Social learning in river basin management refers to developing and sustaining the capacity of different authorities, experts, interest groups and the public (as stakeholder) to manage their river basin effectively. Collective decision making and conflict resolution as integral elements of this process require that the stakeholder recognize their interdependence and differences (e.g. as a result of competing interests) and find a way to deal with them constructively. Additionally, they need to learn and increase their awareness about their biophysical environment and about the complexity of social interactions, thus the complex socio-ecological water management system they are living in.
Various workshops and train-the-trainer activities familiarized stakeholders with individually applied stakeholder participation and involvement methods and tools. These range from the conduction of questionnaire surveys and (semi)-structured interviews to the application of information and communication tools (ICT) like mental/cognitive mapping, a knowledge elicitation tool (KnETs) or conceptual and system dynamics modelling in the scope of workshops or group model building sessions.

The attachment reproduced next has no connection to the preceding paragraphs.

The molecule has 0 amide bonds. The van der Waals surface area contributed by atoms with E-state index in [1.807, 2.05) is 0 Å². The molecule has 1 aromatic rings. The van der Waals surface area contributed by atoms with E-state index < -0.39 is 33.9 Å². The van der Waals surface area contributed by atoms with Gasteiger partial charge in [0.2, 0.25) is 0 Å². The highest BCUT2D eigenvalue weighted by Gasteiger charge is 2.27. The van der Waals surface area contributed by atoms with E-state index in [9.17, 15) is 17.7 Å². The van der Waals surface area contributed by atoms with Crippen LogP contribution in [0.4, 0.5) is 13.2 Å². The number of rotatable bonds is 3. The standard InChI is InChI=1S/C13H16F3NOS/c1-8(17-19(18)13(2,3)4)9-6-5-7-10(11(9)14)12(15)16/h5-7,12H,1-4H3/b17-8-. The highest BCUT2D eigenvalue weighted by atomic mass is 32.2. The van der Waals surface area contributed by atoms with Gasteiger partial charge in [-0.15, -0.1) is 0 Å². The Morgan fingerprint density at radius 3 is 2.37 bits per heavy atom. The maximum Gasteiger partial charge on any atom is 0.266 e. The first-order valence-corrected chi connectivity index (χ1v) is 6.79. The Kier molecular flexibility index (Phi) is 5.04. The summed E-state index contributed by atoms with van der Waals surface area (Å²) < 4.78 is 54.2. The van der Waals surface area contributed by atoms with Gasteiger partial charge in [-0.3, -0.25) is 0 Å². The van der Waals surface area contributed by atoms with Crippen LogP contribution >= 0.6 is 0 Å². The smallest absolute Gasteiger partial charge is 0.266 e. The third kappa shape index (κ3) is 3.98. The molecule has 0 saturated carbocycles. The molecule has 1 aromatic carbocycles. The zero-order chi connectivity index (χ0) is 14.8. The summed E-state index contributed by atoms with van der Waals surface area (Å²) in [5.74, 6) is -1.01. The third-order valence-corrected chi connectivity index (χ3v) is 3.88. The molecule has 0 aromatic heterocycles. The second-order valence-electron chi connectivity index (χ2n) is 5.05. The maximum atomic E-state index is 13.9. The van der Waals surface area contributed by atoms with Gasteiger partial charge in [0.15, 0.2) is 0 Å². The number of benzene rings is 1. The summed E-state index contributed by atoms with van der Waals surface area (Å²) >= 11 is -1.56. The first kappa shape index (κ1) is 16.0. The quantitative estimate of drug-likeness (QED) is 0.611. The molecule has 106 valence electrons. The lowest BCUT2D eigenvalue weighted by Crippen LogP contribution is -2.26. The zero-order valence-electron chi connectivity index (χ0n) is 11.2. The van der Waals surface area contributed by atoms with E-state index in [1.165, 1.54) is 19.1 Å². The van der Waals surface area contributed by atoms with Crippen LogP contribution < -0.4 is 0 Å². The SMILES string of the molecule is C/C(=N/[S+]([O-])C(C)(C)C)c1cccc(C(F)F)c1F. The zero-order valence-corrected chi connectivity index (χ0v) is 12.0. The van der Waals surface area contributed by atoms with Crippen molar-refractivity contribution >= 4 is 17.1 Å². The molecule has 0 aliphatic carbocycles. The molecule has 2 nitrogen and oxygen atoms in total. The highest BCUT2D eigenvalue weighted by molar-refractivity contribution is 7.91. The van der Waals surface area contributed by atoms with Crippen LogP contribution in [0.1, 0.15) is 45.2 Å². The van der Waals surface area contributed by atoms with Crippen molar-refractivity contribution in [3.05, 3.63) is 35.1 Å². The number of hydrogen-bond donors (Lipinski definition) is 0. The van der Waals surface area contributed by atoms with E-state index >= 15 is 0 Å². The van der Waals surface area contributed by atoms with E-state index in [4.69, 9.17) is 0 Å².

Regional water management suffers from weak coordination among fields/interests and overlap of responsibilities across levels. Water managers tend to adhere to traditional technical water management while alternative measures and risk mitigation options are rejected at decision-making stage.
Local actors are aware of climate change concerns and open for new adaptive approaches, such as integrated floodplain management. Civil society provides ecological services – such as the sponge effect, shallow flooding to improve solid forming processes in carbon sequestration.
Economic weakness and dependence on national budgets in most of riparian states might endanger all positive developments.
Water as a commodity, as a common value to protect is not a guiding principle in the transboundary catchments.
Transboundary cooperation is limited to “high level issues” and not tackling important threats such as PEP waste pollution from Ukraine or increased risk of potential mining sludge spill due to flash floods in Romania.